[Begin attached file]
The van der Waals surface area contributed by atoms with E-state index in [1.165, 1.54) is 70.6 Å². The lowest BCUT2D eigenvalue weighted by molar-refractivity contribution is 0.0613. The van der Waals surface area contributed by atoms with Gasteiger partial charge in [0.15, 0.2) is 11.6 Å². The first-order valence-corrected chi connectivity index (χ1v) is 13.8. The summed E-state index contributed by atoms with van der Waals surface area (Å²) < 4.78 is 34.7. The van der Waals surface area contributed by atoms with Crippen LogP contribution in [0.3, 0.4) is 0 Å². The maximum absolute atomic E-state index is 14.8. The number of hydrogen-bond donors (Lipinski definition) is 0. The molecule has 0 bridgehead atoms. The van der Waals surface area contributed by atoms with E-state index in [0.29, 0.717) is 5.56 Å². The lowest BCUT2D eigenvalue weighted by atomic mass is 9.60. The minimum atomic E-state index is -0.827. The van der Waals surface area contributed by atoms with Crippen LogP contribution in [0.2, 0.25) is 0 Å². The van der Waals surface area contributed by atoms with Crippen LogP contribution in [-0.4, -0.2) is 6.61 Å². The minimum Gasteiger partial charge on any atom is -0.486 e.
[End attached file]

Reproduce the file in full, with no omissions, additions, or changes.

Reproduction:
The van der Waals surface area contributed by atoms with E-state index in [1.165, 1.54) is 70.6 Å². The lowest BCUT2D eigenvalue weighted by molar-refractivity contribution is 0.0613. The van der Waals surface area contributed by atoms with Gasteiger partial charge in [0.15, 0.2) is 11.6 Å². The first-order valence-corrected chi connectivity index (χ1v) is 13.8. The summed E-state index contributed by atoms with van der Waals surface area (Å²) < 4.78 is 34.7. The van der Waals surface area contributed by atoms with Crippen LogP contribution in [0.3, 0.4) is 0 Å². The maximum absolute atomic E-state index is 14.8. The number of hydrogen-bond donors (Lipinski definition) is 0. The molecule has 0 bridgehead atoms. The van der Waals surface area contributed by atoms with E-state index in [0.29, 0.717) is 5.56 Å². The lowest BCUT2D eigenvalue weighted by atomic mass is 9.60. The minimum atomic E-state index is -0.827. The van der Waals surface area contributed by atoms with Crippen LogP contribution in [0.2, 0.25) is 0 Å². The van der Waals surface area contributed by atoms with Crippen LogP contribution in [-0.4, -0.2) is 6.61 Å². The minimum Gasteiger partial charge on any atom is -0.486 e.